Bellamy’s Gun: Weaponized Emotions in Burney’s Camilla

Alphonso Bellamy, born Nicholas Gwigg, is what my roommate’s high school students would call “extra.” From the false name to the directness of his evil plots against Eugenia to the overblown speeches he makes toward her, almost every aspect of his character is extremely extra. All of these excesses make him more caricature than character, the ‘fortune-seeker’ who serves as a foil to more realized characters who pursue a wealthy marriage more subtly.

If Bellamy is meant to show us something about the other characters by his excesses, it’s important to consider his most extreme – and ultimately fatal – excess. Bellamy’s threats of suicide exceed Sir Sedley’s melodramatic flailings or Sir Hugh and Camilla’s fits. So, what are these threats of suicide revealing about everyone else’s behaviors?

Bellamy’s threats seem, at first glance, much like Sedley’s repeated insistence that Camilla is hurting him by not returning his favors. In one of his letters, Sedley asks, “Tomorrow, then, . . . you will not, I trust, kill me again tomorrow?” (553). ‘Killing’ is clearly a metaphor; she can’t kill him ‘again’ if she hasn’t already killed him once, and he can’t be writing if he is actually dead. He follows with an exhortation that she “tell me, then, to what century of that period your ingenious cruelty condemns me to this expiring state, ere a vivifying smile recalls me back to life?” (553). This is a little bit extra, but it’s also clearly metaphorical and, given the character, possibly tongue-in-cheek.  The two men are similar (perhaps not to Sedley’s credit) but are not the same.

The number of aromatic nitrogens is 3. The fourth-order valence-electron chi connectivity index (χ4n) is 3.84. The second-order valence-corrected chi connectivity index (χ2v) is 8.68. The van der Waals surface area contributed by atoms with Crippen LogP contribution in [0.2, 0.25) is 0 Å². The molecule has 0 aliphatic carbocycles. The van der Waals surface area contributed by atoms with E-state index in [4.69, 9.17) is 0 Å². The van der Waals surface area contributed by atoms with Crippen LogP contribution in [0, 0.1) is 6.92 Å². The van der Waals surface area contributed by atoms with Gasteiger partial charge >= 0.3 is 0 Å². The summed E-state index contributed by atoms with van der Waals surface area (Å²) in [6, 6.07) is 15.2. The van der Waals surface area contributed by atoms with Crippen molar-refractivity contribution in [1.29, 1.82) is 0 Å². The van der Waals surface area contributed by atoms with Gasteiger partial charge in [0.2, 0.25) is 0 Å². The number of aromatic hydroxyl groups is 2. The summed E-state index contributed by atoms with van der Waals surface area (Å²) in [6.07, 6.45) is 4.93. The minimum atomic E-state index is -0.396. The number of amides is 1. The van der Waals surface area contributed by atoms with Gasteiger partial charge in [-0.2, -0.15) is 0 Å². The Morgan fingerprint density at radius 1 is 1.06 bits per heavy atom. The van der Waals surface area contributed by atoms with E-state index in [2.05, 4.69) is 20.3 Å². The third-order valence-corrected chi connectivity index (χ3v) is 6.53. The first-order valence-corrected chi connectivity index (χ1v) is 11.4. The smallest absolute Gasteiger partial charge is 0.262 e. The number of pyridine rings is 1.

Camilla interprets the letter as an indication that “Sir Sedley thought her only coquettishly trifling,” and assumes he is responding to her according to socially-accepted conventions (553). She’s embarrassed, but not afraid. Bellamy’s serious threats, in contrast to Sedley’s facetious ones, make Eugenia “overcome with horror” and convince her to agree to marry him on the spot (806). This could be read as an indication that Camilla ‘reads’ people better than Eugenia does, because the former realizes that there’s no literal threat to Sedley’s life while Eugenia does not realize that Bellamy is not likely to actually kill himself.

However, this similarity could also be read as an indication of Bellamy’s bad intentions, in contrast to Sedley’s mostly good ones. Bellamy does not technically commit suicide, but he does prove his seriousness by using a real, loaded gun the second time he threatens Eugenia. He could frighten her with an empty gun, but he goes beyond empty rhetoric to a loaded gun. Where Sedley hopes to persuade Camilla to go along with him, Bellamy steps over the bounds of persuasion and into coersion.

If the point of the suicide threats is to show the way emotions can be used not only as pathos appeals, but also as methods of direct control, we might ask who else’s emotions are weaponized in the text. Many characters try to elicit pity in the others, but a few wield more extensive emotional power. Sir Hugh’s emotions define life at Cleves, and while his family members don’t seem to mind, they are also frequently afraid to upset him or argue with him because he may go into a fit and die. Sir Hugh does not seem to be making himself ill on purpose, or intentionally wielding the threat of getting ill in order to get he wants, but his constant illnesses do give him more power over his family members.  In particular, the girls are often compelled to feel or feign happiness in order to appease him.

Similarly, Camilla’s letters home from the inn capitalize rhetorically on her upcoming death, and ultimately her deathbed letter to Edgar convinces him of her love. Like her uncle, Camilla is suffering from actual physical illness and genuinely believes herself to be dying. Certainly, the instruction that her letter to Edgar be delivered only after her death precludes it from being read as an intentional coercion tactic. That does not mean her emotions aren’t being weaponized – though it might mean that, like Bellamy, these weaponized emotions are as much, or more, of a threat to her than they are to everyone else, as her body threatens to give out. In a novel driven by attempts to control one’s own emotions while reading others’, weaponized emotions are both powerful and dangerous, even toward the person wielding those emotions.

One thought on “Bellamy’s Gun: Weaponized Emotions in Burney’s Camilla

Leave a Reply

Your email address will not be published. Required fields are marked *